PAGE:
The Structural Incompleteness of Economics Rebuilding Economics
As I understand it, in the economic discipline there are two major paradigms in the sense that Thomas Kuhn employed the word, to mean modes of thought:
- a) the neoclassical paradigm (the still current mainstream);
- b) the behavioural paradigm (the dissident current).
Keynesianism and its avatars (new and post-Keynesianism) could be considered as properly fitting with the neoclassical model although, as it is well-known, Keynes anticipated the so-called behavioural economics (see, for example, the concept of “animal spirits”, also approached by Akerlof and Schiller). In my opinion, both paradigms are incomplete regarding some crucial, structural issues. The examination of this heretical assertion is the goal of this article.
Kuhn v. Popper
I would put into evidence a basic difference between the two paradigms, which qualifies both not only as radical (such a qualification is not even a sin), but as incomplete from the perspective of their targets – the explanation of even prediction of human economic behaviour.
Thus, the neoclassical model is overwhelmingly deductive – this is the rationality model, based on axioms formulated “inside the office”, from which the theorems on the economic behaviour are inferred through particularization.
At the same time, the behavioural model is overwhelmingly inductive – it is the “irrational” model based on empirics (and, mostly, localized – spatially and temporarily), from which rules are inferred through generalization. I think, in this context, behavioural economics would be better served by the name idiosyncratic economics (I am not sure the denomination heuristic economics would be more appropriate), because, in fact, any economic discipline has as object the economic behaviour (including, of course, the neoclassical economics), so the denomination behavioural economics does not distinguish between genre and species.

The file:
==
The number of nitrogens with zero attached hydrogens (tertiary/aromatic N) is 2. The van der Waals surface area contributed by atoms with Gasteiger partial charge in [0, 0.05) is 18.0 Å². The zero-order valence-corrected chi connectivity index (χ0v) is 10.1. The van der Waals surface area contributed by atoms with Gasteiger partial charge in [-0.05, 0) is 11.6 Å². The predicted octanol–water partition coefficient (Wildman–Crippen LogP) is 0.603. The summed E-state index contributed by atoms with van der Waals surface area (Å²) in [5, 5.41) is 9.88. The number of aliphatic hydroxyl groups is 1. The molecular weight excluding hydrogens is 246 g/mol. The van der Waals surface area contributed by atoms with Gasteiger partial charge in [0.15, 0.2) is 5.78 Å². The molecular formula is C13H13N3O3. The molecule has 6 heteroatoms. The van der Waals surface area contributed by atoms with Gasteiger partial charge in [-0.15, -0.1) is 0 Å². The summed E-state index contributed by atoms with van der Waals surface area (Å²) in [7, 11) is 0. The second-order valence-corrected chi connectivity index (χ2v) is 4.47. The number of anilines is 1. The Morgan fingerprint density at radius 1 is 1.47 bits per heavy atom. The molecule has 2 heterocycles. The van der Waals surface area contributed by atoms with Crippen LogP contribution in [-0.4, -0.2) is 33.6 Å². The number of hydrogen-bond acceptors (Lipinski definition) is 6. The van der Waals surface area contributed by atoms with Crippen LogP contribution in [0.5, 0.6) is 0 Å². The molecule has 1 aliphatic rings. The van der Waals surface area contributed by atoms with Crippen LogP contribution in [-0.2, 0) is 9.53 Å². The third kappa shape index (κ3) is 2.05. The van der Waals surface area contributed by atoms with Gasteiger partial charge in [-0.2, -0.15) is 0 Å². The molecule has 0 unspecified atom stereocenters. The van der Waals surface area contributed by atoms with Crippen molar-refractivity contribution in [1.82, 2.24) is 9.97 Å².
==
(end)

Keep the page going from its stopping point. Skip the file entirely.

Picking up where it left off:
In addition, the currently named behavioural economics is so particularized (by exploiting the suspect practice of economic experiments) that it seems that every individual has his own very idiosyncratic way of taking economic decision (see, for example, the Richard Thaler’s concept of mental accountability).
So, both economic models are placed at the margins of the real economic behaviour: the neoclassical model regards an ideal individual, who never occurs in reality (without a frivolous and “illegal” particularization), while the idiosyncratic model regards a contingent individual, who does not allow any conceptualization (without a frivolous and “illegal” generalization). One should notice that the natural attitudes of economists should be, of course, to place themselves between the two extremes and to begin edifying an economic theory from there. As a partial conclusion, I would say that, conceptually, both paradigms are incomplete.
While the neoclassical paradigm relies on the logical method, the idiosyncratic paradigm relies on the heuristic method. What problems can emerge from this?
The logical method to identify (and, if interested, to predict) the economic decision the individual takes is of a great coherence and consistency, but only if the economic subject involved is an optimizing machine verifying the set of axioms belonging to this paradigm. Such a situation has never taken place and never will. Here resides the main reason for which the predictions made by the neoclassical model usually fail. Since, in the neoclassical model, the prediction is the mirror pair of the explanation (the explanation is an ex post prediction, just as the prediction is an ex ante explanation), then it results that the neoclassical model cannot deliver correct (i.e., truthful) descriptions of the economic behaviour.
In its turn, the idiosyncratic model which uses the heuristic method cannot tell us anything about the rules at work in searching and making the economic decision. The results obtained within the idiosyncratic economics are so particular that they cannot constitute something approaching science. In fact, the neoclassical economics is much more amenable to factual falsifiability than the idiosyncratic economics.
One could say here that the idiosyncratic economics has the potential to deliver counter-examples to the neoclassical claims on a given economic behaviour. I agree that the counter-examples (which can be given, of course, no matter how particular) are significant as anomalies to the orthodox theory, but there is a long way to go until these anomalies are integrated into a new theory. I would say that the neoclassical economics is too close to the representative agent (i.e., the average individual), while the idiosyncratic economics is too far from him.